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General Interest


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Geographical Magazine

12 issues per year   |  English 8 Reviews   •  English   •   General Interest (News & Current Affairs) From $5.25 per issue
Published in the UK since 1935, Geographical is the official magazine of the Royal Geographical Society (with IBG). Informative, authoritative and educational, this site’s content covers a wide range of subject areas, including geography, culture, wildlife and exploration, illustrated with superb photography.
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Geographical

March 2024 At Geographical we receive many ideas for stories based on the efforts being made to save a particular species from total or local extinction. All are worthy and important projects, and it is not always easy to choose which to focus on. If there is one thing humans are finally learning, it is that every creature, be it large, cute and ‘charismatic’, as common parlance puts it, or smaller, more hidden and less instantly appealing to human eyes, plays a vital role within its ecosystem. Still, we cannot cover them all. Mark Stratton’s story about Andean condors (page 56) stood out as a contender for these pages partly because of the sheer majesty of these huge birds and their scenic home (they have been observed to travel 160 kilometres without resorting to a single wingbeat), but also because the last-ditch efforts to save them reveal the complexity and intricacy of all such conservation programmes. When an initial attempt to release captive-bred birds into the wild failed, the programme coordinators had to rethink their strategy completely. Today, saving animals is about so much more than simply making more and releasing them. The dedicated people involved have to take into account local conditions, customs and attitudes; changing climates; and the differences between captive-bred creatures and those in the wild.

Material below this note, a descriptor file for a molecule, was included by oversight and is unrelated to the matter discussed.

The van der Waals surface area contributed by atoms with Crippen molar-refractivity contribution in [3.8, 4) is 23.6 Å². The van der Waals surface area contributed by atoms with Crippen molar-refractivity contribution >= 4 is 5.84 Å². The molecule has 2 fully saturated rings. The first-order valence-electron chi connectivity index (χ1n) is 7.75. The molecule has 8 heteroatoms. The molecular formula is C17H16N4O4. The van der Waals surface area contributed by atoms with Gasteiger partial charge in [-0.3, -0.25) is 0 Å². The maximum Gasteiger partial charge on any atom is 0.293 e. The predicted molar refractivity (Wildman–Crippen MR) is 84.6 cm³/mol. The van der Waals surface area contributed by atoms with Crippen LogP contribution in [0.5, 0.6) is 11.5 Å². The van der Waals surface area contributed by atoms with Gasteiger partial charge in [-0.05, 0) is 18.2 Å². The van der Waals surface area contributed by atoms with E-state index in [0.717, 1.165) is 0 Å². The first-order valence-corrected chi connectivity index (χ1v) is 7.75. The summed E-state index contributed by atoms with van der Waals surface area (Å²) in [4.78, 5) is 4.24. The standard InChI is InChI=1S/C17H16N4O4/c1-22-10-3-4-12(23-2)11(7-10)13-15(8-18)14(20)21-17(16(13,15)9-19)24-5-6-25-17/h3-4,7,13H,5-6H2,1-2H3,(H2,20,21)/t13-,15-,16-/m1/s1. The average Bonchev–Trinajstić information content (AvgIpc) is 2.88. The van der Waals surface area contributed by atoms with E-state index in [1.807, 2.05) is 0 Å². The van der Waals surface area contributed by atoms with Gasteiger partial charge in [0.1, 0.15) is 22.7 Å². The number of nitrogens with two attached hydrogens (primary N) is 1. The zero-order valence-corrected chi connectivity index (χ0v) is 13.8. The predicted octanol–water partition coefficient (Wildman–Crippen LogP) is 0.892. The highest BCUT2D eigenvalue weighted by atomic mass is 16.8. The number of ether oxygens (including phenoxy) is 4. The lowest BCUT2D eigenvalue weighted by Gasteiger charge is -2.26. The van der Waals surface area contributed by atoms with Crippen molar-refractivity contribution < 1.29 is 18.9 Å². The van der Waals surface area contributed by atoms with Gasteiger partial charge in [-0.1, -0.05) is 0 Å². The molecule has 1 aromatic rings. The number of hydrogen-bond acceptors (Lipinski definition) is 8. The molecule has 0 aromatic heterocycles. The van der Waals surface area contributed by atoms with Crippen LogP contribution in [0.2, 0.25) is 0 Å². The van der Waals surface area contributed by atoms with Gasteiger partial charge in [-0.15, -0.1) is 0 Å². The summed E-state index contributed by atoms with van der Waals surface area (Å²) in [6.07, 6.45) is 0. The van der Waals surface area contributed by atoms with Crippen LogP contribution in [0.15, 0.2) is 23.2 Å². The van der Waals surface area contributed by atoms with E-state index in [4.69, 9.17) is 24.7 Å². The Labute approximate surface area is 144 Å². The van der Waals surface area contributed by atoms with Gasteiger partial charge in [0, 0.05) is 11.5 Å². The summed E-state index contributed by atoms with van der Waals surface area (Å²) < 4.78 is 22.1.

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Geographical  |  March 2024  


At Geographical we receive many ideas for stories based on the efforts being made to save a particular species from total or local extinction. All are worthy and important projects, and it is not always easy to choose which to focus on. If there is one thing
humans are finally learning, it is that every creature, be it large, cute and ‘charismatic’, as common parlance puts it, or smaller, more hidden and less instantly appealing to human eyes, plays a vital role within its ecosystem. Still, we cannot cover them all.
Mark Stratton’s story about Andean condors (page 56) stood out as a contender for these pages partly because of the sheer majesty of these huge birds and their scenic home (they have been observed to travel 160 kilometres without resorting to a single wingbeat), but also because the last-ditch efforts
to save them reveal the complexity and intricacy of all such conservation programmes. When an initial attempt to release captive-bred birds into the wild failed, the programme coordinators had to rethink their strategy completely. Today, saving animals is about so much more than simply making more and releasing them. The dedicated people involved have to take into account local conditions, customs and attitudes; changing climates; and the differences between captive-bred creatures and those in the wild.
read more read less
Published in the UK since 1935, Geographical is the official magazine of the Royal Geographical Society (with IBG). Informative, authoritative and educational, this site’s content covers a wide range of subject areas, including geography, culture, wildlife and exploration, illustrated with superb photography.

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Educational

Highly inspiring Reviewed Sunday, 29 January 2023
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